Stealing personal data through a laptop concept

We combed through websites, interviewed tech experts, and researched a host of product categories to assemble, once again, the roster of 20 companies that make up our annual “Tech Companies to Watch.” We uncovered a wide range of technologies and products that would be valuable to finance chiefs, and we also discovered a wealth of innovation going on in “traditional” finance-related tech categories.

The entirety of the list appears in the April/May 2018 edition of CFO magazine. We are revealing the first 10 companies on CFO.com, one per day. Our first four tech companies to watch were Pymetrics, PrattleTipalti, and UiPath. Today, we cover threat management company Exabeam. Other companies in the 2018 list appear at the end of this story.

Exabeam
THREAT SPOTTER

Organizations are looking for any advantages they can find to better defend themselves against increasingly sophisticated cyber criminals and other security threats. One avenue that’s become essential to good security is leveraging data and the latest analytical tools to detect and thwart attacks before they do damage. Five-year-old Exabeam is one of a number of companies aiming to help customers do just that. The company offers security intelligence and management products that support threat detection and security incident response.

The Exabeam Security Intelligence Platform combines a data lake for unlimited data collection, machine learning for advanced analytics, and automated response “playbooks” for handling the many kinds of security incidents that enterprises experience. The market Exabeam plays in is called security information and event management (SIEM), and Nir Polak, Exabeam CEO, considers the other products in the market to be “broken.”

“They charge by the volume of data being stored, effectively penalizing customers who are trying to be more secure,” says Polak. “They are notoriously inaccurate, creating literally hundreds of false alarms every day. That wastes the time of valuable [IT] employees. And they only find problems; they don’t automate.”

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Exabeam charges a flat rate based on company size, not data volume. It contends that applying machine learning — the same technology that has enabled advances in autonomous driving — to cybersecurity provides more accurate information for busy security analysts.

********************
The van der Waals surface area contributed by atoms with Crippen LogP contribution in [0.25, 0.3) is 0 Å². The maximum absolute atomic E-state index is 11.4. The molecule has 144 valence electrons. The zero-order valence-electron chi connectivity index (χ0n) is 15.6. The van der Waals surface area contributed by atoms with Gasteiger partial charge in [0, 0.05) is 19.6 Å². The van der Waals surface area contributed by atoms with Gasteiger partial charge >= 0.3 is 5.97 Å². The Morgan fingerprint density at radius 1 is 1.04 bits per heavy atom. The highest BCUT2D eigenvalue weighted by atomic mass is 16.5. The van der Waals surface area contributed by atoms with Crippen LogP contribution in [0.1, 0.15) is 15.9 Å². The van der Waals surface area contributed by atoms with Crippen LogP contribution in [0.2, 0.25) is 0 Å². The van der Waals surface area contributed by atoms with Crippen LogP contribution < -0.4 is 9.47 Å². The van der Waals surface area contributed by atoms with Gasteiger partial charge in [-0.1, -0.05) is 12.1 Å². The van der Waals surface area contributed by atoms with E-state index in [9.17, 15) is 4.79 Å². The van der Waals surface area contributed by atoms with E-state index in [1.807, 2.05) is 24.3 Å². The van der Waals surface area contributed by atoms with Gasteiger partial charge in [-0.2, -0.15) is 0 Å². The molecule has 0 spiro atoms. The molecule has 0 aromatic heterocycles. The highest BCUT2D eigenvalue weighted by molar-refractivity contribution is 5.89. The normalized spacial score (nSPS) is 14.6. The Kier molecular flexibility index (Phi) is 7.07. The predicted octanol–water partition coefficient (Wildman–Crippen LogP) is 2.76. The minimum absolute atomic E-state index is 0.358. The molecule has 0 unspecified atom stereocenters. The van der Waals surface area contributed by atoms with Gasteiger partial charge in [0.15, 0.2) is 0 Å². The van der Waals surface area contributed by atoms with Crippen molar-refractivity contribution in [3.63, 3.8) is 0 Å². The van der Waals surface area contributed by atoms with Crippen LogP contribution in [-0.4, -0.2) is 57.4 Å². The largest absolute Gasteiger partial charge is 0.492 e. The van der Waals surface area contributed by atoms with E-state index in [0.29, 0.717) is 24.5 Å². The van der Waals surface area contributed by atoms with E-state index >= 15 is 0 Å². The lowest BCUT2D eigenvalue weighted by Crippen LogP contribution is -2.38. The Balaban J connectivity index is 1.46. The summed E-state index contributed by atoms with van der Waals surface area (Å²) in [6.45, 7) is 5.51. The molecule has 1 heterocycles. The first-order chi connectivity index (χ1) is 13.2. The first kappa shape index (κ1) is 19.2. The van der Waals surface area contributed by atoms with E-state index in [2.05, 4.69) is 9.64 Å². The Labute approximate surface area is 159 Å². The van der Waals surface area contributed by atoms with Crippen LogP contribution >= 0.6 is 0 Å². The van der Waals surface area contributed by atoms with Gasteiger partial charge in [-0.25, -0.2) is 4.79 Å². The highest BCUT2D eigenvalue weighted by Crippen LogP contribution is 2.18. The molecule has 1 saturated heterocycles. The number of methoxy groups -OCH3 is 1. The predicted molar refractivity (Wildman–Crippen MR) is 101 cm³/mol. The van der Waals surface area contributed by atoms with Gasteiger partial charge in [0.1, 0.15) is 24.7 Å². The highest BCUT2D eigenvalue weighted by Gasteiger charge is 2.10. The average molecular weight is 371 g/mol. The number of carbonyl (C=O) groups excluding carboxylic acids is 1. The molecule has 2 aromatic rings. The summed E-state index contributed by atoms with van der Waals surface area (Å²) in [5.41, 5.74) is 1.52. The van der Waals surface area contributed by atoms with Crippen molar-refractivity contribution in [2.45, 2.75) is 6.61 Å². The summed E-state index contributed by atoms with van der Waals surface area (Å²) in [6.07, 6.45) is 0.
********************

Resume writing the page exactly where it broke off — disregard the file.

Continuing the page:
Given the massive volume of events that are logged at companies because users access corporate networks multiple times a day from several devices, humans can’t keep up, Polak says. “We need machine intelligence to lend a helping hand,” he contends. And with the shortage of security talent, anything that enables organizations to automate and repeat standardized processes can help, he says.

Apparently, the security marketplace agrees with Exabeam’s approach. The company concluded a record year in 2017, with billings growing 250% over 2016.

The company debuted in the 2017 Gartner SIEM Magic Quadrant as a “visionary” vendor. One of Exabeam’s strengths, Gartner said, is that its architecture is “big-data oriented” and it supports a variety of deployment options (including on-premises, infrastructure-as-a-service, and hybrid).

That’s not to say there aren’t challenges lying in Exabeam’s path.

For example, IBM, Hewlett-Packard Enterprise, Intel Security, and Splunk are all competitors, and that’s not even a complete list. “We are taking on a big market, with established players, so we have to execute,” Polak says. “We also need to hire a lot of good people, and the hiring market is tight right now. But usually, when people hear about our growth and tech, their eyes light up.”

Exabeam was built by seasoned security and enterprise IT veterans from companies such as Imperva, ArcSight, and Sumo Logic. Their collective industry knowledge has created a company culture of continuous innovation and collaboration, Polak claims. “We are also a very transparent culture,” he says. “Every day we have hard, honest discussions to help us fix problems and move ahead faster.”

With cyber criminals adapting quickly to enterprise defenses, moving swiftly will be important. Up next for Exabeam: “tightening integrations within the platform, enhancing the user experience, and increasing emphasis on the cloud,” Polak says.

Other 2018 Tech Companies to Watch

x.ai

Emagia

Adaptive Insights

Duo Security

Symbiont

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